As for the toaster oven…I would get rid of one more kitchen utensil and revert to the gold old un-breakables: burner toasters. In Europe they have these flat hollow pans that trap the heat and grill bread (they’re rudimentary, but like improved flat pans, you just lay your bread on top of them). Barring that, since I don’t own one here and none of us eat enough bread to buy a toaster, I just grill it in a frying pan, which I actually quite like and doesn’t take that long. I’m glad not to have an extra kitchen appliance.

    Plus, you could donate it to some place that repairs them? It could be a connector/fuse/thingie inside that just burned, and could be quite easy to repair…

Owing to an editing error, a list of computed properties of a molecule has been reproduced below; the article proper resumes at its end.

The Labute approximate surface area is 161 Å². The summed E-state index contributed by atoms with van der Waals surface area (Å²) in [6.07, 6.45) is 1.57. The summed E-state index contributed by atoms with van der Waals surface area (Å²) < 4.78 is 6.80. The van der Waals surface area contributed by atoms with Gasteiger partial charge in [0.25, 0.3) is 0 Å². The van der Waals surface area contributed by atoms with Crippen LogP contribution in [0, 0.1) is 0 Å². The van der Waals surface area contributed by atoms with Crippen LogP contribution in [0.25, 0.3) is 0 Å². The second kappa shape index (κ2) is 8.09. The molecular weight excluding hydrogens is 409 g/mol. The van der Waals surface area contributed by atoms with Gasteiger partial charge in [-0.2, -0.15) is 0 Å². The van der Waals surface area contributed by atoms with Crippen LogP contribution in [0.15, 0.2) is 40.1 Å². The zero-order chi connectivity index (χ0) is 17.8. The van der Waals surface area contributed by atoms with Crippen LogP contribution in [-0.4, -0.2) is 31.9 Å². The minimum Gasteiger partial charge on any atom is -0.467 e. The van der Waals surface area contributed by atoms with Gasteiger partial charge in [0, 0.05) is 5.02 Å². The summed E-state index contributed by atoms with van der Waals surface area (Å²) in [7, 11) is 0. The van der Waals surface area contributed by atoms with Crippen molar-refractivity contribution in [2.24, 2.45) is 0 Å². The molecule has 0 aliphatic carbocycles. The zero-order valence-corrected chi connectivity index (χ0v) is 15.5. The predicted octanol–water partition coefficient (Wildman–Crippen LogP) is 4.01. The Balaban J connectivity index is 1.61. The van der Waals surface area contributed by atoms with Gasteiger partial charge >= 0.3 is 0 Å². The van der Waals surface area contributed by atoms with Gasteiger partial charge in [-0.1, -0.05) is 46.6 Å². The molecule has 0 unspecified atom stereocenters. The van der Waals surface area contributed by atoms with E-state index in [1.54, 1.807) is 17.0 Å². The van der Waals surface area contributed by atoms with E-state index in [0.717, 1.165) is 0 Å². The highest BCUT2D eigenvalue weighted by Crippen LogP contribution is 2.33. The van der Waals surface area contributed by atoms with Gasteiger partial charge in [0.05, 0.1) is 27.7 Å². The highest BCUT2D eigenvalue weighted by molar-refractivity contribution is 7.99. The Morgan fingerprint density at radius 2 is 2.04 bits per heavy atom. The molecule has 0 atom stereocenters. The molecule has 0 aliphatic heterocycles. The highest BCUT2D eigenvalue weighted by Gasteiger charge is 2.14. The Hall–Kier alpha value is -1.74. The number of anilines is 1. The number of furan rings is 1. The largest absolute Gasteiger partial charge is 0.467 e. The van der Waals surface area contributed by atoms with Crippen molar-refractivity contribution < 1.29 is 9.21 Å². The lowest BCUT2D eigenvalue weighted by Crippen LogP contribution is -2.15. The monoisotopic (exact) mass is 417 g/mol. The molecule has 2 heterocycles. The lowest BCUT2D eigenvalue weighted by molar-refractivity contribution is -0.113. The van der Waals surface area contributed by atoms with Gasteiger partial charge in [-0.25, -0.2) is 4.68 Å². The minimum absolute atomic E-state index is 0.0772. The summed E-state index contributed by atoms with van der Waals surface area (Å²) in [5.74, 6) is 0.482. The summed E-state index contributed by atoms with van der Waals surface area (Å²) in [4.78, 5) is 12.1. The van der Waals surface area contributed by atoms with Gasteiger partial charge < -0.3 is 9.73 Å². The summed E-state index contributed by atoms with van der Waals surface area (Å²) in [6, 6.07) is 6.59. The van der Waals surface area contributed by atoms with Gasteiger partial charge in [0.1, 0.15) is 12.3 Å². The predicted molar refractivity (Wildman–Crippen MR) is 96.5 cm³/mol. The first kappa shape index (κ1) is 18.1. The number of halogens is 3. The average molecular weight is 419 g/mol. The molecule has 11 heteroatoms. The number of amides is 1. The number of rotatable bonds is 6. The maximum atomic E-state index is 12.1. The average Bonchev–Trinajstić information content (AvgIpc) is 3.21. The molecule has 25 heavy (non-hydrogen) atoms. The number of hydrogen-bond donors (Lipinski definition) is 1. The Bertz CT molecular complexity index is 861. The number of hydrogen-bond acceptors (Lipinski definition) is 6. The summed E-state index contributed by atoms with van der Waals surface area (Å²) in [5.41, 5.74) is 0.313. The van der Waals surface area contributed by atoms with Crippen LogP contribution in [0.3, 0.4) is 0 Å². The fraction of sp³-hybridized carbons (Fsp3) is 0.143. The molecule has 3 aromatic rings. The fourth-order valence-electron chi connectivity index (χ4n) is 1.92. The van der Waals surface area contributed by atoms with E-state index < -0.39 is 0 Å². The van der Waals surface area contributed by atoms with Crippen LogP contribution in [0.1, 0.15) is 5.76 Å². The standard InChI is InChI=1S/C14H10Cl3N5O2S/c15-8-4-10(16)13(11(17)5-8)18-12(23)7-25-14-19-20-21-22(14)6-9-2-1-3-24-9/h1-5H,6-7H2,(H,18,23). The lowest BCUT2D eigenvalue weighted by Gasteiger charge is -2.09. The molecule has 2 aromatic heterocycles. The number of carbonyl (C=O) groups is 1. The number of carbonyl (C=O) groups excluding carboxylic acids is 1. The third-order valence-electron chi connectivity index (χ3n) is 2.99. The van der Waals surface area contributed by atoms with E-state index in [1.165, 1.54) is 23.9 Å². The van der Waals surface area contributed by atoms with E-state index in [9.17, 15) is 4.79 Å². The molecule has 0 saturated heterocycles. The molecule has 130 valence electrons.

I’m glad you all responded. That idea just struck a chord with all of us. I don’t think being that strict is enviable, but I am all for putting more thought into things we do. It’s a gentler way to live.

  6. I am on my way to ebay to buy a tra kettle….
    oh wait… i am doing it bc you are doing it therefore falling into the consumer-mind way of thinking where things are bought without need of them…
    umm… but i want one… what to do?